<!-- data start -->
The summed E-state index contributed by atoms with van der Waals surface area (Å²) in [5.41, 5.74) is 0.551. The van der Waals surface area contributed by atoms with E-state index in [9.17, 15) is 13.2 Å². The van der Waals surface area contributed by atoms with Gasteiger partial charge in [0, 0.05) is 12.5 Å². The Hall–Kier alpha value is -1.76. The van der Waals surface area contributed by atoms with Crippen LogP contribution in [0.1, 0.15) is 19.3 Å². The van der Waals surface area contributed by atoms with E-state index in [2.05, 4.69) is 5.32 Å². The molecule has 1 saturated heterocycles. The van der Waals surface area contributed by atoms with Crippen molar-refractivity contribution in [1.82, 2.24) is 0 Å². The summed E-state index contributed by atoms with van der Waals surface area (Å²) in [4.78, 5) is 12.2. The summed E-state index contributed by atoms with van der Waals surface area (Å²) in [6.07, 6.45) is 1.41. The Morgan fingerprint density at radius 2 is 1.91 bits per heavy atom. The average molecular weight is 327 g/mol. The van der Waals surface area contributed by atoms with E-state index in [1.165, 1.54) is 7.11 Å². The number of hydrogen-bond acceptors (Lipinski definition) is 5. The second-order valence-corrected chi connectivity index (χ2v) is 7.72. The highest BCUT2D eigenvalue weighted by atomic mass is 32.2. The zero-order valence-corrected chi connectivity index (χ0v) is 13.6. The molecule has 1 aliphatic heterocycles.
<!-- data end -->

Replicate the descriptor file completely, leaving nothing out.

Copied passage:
The summed E-state index contributed by atoms with van der Waals surface area (Å²) in [5.41, 5.74) is 0.551. The van der Waals surface area contributed by atoms with E-state index in [9.17, 15) is 13.2 Å². The van der Waals surface area contributed by atoms with Gasteiger partial charge in [0, 0.05) is 12.5 Å². The Hall–Kier alpha value is -1.76. The van der Waals surface area contributed by atoms with Crippen LogP contribution in [0.1, 0.15) is 19.3 Å². The van der Waals surface area contributed by atoms with E-state index in [2.05, 4.69) is 5.32 Å². The molecule has 1 saturated heterocycles. The van der Waals surface area contributed by atoms with Crippen molar-refractivity contribution in [1.82, 2.24) is 0 Å². The summed E-state index contributed by atoms with van der Waals surface area (Å²) in [4.78, 5) is 12.2. The summed E-state index contributed by atoms with van der Waals surface area (Å²) in [6.07, 6.45) is 1.41. The Morgan fingerprint density at radius 2 is 1.91 bits per heavy atom. The average molecular weight is 327 g/mol. The van der Waals surface area contributed by atoms with E-state index in [1.165, 1.54) is 7.11 Å². The number of hydrogen-bond acceptors (Lipinski definition) is 5. The second-order valence-corrected chi connectivity index (χ2v) is 7.72. The highest BCUT2D eigenvalue weighted by atomic mass is 32.2. The zero-order valence-corrected chi connectivity index (χ0v) is 13.6. The molecule has 1 aliphatic heterocycles.